“My day-to-day changes rapidly, especially since we added the new departments under our watch,” Rimlinger contends. “One moment, I’m working with franchisee questions; the next I am handling customer care questions; and, just a few minutes later, we’ll be working on marketing initiatives, like our app, the Website and more.”
This broad-based job demands great flexibility from Rimlinger, and her past positions have been a definite benefit to her work at Money Mailer. “Coming from big consumer package goods companies like Pepsi and ConAgra, those positions — both in marketing and sales — have really helped me in this role,” she says. “I’m able to evaluate everything we do, from the app to sales support documents and sales promotions. I am able to assess those sales pieces we provide to our franchisees by looking at it and knowing if it is something I could sell myself. Then, if you look at the consumer-facing side, I am able to utilize our research and analysis to answer questions that pop up, like, ‘How would I search?’ or ‘Is this the best deal available?’
How Money Mailer Works
If you live in one of Money Mailer’s 45 markets across the United States, you probably have a base idea of what the company’s main product offers — a mailed, branded envelope containing coupon offers from local businesses that may offer many services you need.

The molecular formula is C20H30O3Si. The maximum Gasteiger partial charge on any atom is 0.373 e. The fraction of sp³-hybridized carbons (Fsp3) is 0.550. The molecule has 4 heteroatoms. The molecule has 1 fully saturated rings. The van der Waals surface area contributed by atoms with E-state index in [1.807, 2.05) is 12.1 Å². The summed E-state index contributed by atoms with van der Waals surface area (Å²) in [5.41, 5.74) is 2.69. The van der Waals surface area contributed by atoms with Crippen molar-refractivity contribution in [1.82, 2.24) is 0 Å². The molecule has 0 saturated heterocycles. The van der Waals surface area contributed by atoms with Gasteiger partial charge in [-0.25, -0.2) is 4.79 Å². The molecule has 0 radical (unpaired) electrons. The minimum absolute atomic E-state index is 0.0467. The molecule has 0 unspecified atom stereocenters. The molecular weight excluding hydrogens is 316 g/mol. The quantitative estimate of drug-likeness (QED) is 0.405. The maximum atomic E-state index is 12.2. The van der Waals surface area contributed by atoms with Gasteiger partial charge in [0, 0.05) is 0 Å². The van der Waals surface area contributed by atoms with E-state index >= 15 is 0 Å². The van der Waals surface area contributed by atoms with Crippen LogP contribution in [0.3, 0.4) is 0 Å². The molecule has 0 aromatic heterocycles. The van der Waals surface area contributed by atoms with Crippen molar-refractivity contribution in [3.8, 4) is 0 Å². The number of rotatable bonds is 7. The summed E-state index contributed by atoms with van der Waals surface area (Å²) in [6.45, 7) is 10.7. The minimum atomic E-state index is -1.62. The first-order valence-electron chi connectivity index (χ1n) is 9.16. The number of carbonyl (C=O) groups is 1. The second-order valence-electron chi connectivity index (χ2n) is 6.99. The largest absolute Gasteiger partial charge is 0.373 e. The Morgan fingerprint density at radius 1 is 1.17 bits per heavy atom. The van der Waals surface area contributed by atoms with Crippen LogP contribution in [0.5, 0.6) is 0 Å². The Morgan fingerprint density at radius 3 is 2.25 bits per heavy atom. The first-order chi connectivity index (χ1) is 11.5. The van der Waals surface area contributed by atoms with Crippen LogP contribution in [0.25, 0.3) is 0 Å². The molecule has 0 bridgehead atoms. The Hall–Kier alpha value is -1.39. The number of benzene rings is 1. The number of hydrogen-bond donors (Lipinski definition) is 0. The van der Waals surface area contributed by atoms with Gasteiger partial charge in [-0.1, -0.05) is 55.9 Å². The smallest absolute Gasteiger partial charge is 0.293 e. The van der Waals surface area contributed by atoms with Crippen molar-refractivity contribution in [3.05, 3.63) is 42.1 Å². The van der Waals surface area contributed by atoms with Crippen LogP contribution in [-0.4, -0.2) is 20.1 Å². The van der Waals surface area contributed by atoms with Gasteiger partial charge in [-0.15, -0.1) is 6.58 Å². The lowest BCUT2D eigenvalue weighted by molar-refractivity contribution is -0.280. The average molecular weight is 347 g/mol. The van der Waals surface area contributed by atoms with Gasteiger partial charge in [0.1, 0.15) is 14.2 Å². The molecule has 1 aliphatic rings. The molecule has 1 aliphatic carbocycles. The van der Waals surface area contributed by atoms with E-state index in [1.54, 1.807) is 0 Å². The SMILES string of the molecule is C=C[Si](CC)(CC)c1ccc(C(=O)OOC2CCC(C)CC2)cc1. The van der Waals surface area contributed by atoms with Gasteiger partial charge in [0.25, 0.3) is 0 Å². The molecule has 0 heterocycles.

“Money Mailer is all about local — providing local deals to local consumers, helping local business owners reach those consumers,” Rimlinger says. “Since our first mailed piece in 1979, we’ve grown to nearly 17 million households receiving our mailers almost every month. It’s a great solution for the small business owner. And our research shows that folks open that envelope — moms don’t want to miss anything. It’s sort of like a deck of cards — consumers will pick the coupons that work for them at a particular time.”
But, in the digital age, that envelope — while still incredibly effective thanks to the work of local franchisees who know the local small businesses that are a fit for Money Mailer — isn’t quite enough. “We are always looking for new things that support the envelope, and different usage occasions where consumers can get great local deals,” Rimlinger says. “That’s where our mobile app comes in. Say you’re at a soccer game outside your own area and you’re looking for a place to eat, you can pull up the app and find a great deal locally. It’s the same for our website. Maybe you’re on vacation and you’re looking for something specific to do? We might have something for you locally online.”
“Usage occasion” is a phrase that comes up often when discussing Money Mailer’s consumer-facing marketing — the company also has E-mail and text campaigns that its franchisees can offer to local businesspeople, as well. But, Rimlinger says, the company’s B2B marketing efforts are equally crucial to Money Mailer’s success.